Paris (AFP) July 2, 2010
Oil spills can boost levels of arsenic in seawater by suppressing a natural filter mechanism on the sea bed, according to a study published on Friday in a specialist journal.
The research was conducted in a laboratory before the BP oil leak in the Gulf of Mexico, but its authors say the findings highlight the worrying long-term impact from such disasters.
Scientists at Imperial College London found that sea floor sediment bonds with arsenic. The captured toxic element is then covered by subsequent layers of sediment, which helps explain why concentrations of arsenic in the ocean are low.
But, the researchers found, crude oil acts rather like a sticky blanket, clogging the sediment and preventing it from bonding to arsenic.
As a result, seawater levels of arsenic increase -- and because the substance is accumulative, it becomes more concentrated and poisonous the more it moves up the food chain.
"We can't accurately measure how much arsenic is in the Gulf at the moment because the spill is ongoing," Mark Sephton, a professor at the Department of Earth Science and Engineering, was quoted as saying in a press release.
"However, the real danger lies in arsenic's ability to accumulate, which means that each subsequent spill raises the levels of this pollutant in seawater. Our study is a timely reminder that oil spills could create a toxic ticking time bomb, which could threaten the fabric of the marine ecosystem in the future."
Adding to the problem, said Sephton, is arsenic that is flushed into the ocean from oil rigs or from leaks of underground oil reserves. This adds to naturally-occurring arsenic.
Arsenic is found in many minerals and is present in oil. At high levels in seawater, it can disrupt photosynthesis in microcopic marine plans and increase the risk of genetic defects in aquatic life.
The experiments, reported in the European journal Water Research, used a mineral called goethite, an iron-bearing oxide that is abundant on the ocean floor.
However sediments vary from ocean to ocean, and the researchers say the next step to see how oil spills can affect arsenic levels according to the local marine geology.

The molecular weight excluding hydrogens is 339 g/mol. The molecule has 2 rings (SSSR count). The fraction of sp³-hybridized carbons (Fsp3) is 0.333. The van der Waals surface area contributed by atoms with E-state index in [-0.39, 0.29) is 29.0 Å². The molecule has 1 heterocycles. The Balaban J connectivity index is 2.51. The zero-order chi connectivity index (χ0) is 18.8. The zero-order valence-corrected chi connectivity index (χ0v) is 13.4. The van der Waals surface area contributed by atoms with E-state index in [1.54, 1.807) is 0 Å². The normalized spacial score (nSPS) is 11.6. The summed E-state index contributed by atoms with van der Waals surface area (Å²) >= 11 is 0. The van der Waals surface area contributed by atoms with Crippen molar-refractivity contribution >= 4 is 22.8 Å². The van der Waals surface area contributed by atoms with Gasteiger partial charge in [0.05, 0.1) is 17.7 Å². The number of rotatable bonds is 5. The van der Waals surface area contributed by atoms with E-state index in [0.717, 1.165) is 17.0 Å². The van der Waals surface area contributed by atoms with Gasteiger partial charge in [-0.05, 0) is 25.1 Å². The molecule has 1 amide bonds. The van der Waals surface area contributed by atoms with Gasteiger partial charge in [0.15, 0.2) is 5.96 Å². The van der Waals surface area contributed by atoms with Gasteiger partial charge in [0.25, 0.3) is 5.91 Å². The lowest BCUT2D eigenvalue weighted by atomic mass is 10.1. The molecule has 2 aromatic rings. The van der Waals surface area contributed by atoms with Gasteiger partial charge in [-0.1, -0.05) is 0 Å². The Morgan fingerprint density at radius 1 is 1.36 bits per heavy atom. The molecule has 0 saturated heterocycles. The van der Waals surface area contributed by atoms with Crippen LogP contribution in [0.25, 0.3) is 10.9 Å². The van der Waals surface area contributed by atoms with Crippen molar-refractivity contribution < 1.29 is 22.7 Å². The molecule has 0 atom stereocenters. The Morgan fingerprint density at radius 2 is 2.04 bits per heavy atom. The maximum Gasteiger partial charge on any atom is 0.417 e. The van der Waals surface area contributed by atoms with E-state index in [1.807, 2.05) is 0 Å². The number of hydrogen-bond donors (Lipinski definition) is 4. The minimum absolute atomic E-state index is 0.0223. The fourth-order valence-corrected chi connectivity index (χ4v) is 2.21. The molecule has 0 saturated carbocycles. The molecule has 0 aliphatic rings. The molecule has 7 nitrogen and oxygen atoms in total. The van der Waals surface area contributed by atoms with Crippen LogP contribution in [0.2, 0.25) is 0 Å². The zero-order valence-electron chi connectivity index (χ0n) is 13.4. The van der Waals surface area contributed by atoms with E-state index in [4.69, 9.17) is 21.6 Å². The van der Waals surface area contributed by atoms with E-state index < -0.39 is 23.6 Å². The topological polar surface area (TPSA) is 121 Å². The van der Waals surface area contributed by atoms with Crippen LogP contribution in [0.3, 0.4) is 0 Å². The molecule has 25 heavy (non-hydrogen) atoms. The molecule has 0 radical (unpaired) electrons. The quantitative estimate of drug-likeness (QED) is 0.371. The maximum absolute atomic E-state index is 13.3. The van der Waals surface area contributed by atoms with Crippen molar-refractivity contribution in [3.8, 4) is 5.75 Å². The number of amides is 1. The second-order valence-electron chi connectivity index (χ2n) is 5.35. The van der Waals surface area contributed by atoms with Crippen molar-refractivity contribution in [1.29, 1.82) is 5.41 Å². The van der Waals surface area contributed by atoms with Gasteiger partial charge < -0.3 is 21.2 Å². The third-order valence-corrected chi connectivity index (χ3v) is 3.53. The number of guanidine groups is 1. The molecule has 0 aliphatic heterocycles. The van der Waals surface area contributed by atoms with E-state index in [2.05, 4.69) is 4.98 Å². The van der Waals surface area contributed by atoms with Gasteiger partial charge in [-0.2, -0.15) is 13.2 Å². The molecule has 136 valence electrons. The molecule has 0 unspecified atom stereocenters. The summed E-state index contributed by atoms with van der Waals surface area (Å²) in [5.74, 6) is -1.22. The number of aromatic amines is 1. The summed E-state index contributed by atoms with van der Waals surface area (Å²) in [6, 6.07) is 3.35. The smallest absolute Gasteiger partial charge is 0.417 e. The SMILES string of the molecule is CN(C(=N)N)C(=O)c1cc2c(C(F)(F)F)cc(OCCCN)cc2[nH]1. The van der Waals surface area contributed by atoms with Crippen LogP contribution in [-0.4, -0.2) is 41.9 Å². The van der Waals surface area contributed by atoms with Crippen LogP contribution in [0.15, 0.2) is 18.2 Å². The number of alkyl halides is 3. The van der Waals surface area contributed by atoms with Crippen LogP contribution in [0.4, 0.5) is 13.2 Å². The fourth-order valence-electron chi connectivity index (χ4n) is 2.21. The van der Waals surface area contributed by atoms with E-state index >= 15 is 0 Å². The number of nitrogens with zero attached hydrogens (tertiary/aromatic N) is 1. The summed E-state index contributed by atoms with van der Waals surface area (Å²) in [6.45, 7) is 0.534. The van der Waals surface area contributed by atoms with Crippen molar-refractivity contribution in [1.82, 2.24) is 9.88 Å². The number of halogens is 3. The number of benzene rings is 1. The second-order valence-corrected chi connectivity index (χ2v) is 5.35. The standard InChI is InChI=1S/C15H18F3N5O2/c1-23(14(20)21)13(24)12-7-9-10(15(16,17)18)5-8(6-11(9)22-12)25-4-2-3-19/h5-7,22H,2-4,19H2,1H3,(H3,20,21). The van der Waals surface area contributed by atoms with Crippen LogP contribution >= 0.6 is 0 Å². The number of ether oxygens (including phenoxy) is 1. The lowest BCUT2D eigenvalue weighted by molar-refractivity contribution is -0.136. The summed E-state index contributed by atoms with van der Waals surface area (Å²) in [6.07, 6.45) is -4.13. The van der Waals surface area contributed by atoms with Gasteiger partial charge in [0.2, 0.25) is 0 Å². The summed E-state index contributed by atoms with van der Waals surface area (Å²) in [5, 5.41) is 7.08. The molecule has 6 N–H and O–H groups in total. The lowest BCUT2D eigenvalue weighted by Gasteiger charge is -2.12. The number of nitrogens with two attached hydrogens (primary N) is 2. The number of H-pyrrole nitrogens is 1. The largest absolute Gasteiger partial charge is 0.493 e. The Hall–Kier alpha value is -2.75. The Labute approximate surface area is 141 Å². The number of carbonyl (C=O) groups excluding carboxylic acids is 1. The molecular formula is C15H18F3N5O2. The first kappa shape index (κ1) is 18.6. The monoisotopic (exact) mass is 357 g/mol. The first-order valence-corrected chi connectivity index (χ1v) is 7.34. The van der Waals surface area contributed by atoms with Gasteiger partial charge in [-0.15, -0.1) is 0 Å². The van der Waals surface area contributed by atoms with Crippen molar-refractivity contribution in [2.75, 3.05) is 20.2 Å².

Share This Article With Planet Earth
Water News - Science, Technology and Politics
Deep Thinking On The World's Oceans
Canberra, Australia (SPX) Jun 28, 2010
The world's deep ocean researchers - scientists whose field of interest extends into the uncertain world below about 2000 metres - met in Hobart this week to discuss deep ocean changes, their causes and their implications. Changes in deep ocean conditions affect global climate, with deep warming contributing to sea-level rise and the deep ocean absorbing atmospheric carbon dioxide. T ... read more
Reading sessions help Haiti children through quake trauma|
China mudslide toll at 42, with 57 missing: report
Storm delays deployment of Gulf containment vessel: official
Polls in quake-hit Haiti set for November
Apple to issue patch for iPhone 4 antenna woes
Apple hit with lawsuit over iPhone 4 antenna woes
New Multi-Year LTA With EADS Astrium To Power All GEO Satellites
Google News revamped to get more personal
Oil spills boost arsenic levels in ocean: study
Whiter Clouds Could Mean Wetter Land
Asia in the grip of water crisis: Asian Development Bank
Britain had driest start to year since 1929: forecasters
China sets sail for the Arctic
Answer To What Ended The Last Ice Age May Be Blowing In The Winds
New Light On Antarctica's Melting Pine Island Glacier
Antarctic ice melt: 10 percent of sea rise
Mercosur-EU talks at risk after food row
'Balanced' Ecosystems Seen In Organic Ag Better At Controlling Pests
AgBank draws 30 billion yuan from key investors: media
Institutions snap up China AgBank subscriptions
Weakened Alex leaves seven dead in northeast Mexico
Romania flood death toll climbs to 25: official
Romania flood death toll climbs to 24: official
Hurricane Alex churns across northeast Mexico
U.N. pullback likely to worsen Congo wars
Foreign agents in shooting of Rwandan general: S.Africa
G.Bissau army chief installed despite international protest
U.S. military contractors eye Africa
China To Hit 1.4 Billion As Medvedev Fears Falling Population In Russia's East
Genetic markers can predict longevity
Man-Made Global Warming Started With Ancient Hunters
If We Build 'Walkable' Neighborhoods, Will People Walk
|The content herein, unless otherwise known to be public domain, are Copyright 1995-2010 - SpaceDaily. AFP and UPI Wire Stories are copyright Agence France-Presse and United Press International. ESA Portal Reports are copyright European Space Agency. All NASA sourced material is public domain. Additional copyrights may apply in whole or part to other bona fide parties. Advertising does not imply endorsement,agreement or approval of any opinions, statements or information provided by SpaceDaily on any Web page published or hosted by SpaceDaily. Privacy Statement|